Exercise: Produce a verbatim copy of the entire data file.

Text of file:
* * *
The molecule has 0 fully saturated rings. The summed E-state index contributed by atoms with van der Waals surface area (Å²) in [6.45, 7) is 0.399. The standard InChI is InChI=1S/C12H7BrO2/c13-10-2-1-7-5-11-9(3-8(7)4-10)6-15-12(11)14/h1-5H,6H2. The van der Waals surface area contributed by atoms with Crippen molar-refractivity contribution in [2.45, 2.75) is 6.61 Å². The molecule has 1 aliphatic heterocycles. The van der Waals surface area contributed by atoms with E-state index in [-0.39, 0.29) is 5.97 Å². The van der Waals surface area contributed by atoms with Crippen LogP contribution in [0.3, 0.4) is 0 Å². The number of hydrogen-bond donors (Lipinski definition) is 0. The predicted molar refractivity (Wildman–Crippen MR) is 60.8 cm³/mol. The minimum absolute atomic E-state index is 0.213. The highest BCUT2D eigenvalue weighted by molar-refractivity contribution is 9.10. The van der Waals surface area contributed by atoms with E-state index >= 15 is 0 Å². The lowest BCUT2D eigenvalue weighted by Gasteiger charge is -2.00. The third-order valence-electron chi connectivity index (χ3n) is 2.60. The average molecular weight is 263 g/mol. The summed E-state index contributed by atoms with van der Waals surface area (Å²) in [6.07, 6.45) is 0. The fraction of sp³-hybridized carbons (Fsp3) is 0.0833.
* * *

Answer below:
The molecule has 0 fully saturated rings. The summed E-state index contributed by atoms with van der Waals surface area (Å²) in [6.45, 7) is 0.399. The standard InChI is InChI=1S/C12H7BrO2/c13-10-2-1-7-5-11-9(3-8(7)4-10)6-15-12(11)14/h1-5H,6H2. The van der Waals surface area contributed by atoms with Crippen molar-refractivity contribution in [2.45, 2.75) is 6.61 Å². The molecule has 1 aliphatic heterocycles. The van der Waals surface area contributed by atoms with E-state index in [-0.39, 0.29) is 5.97 Å². The van der Waals surface area contributed by atoms with Crippen LogP contribution in [0.3, 0.4) is 0 Å². The number of hydrogen-bond donors (Lipinski definition) is 0. The predicted molar refractivity (Wildman–Crippen MR) is 60.8 cm³/mol. The minimum absolute atomic E-state index is 0.213. The highest BCUT2D eigenvalue weighted by molar-refractivity contribution is 9.10. The van der Waals surface area contributed by atoms with E-state index >= 15 is 0 Å². The lowest BCUT2D eigenvalue weighted by Gasteiger charge is -2.00. The third-order valence-electron chi connectivity index (χ3n) is 2.60. The average molecular weight is 263 g/mol. The summed E-state index contributed by atoms with van der Waals surface area (Å²) in [6.07, 6.45) is 0. The fraction of sp³-hybridized carbons (Fsp3) is 0.0833.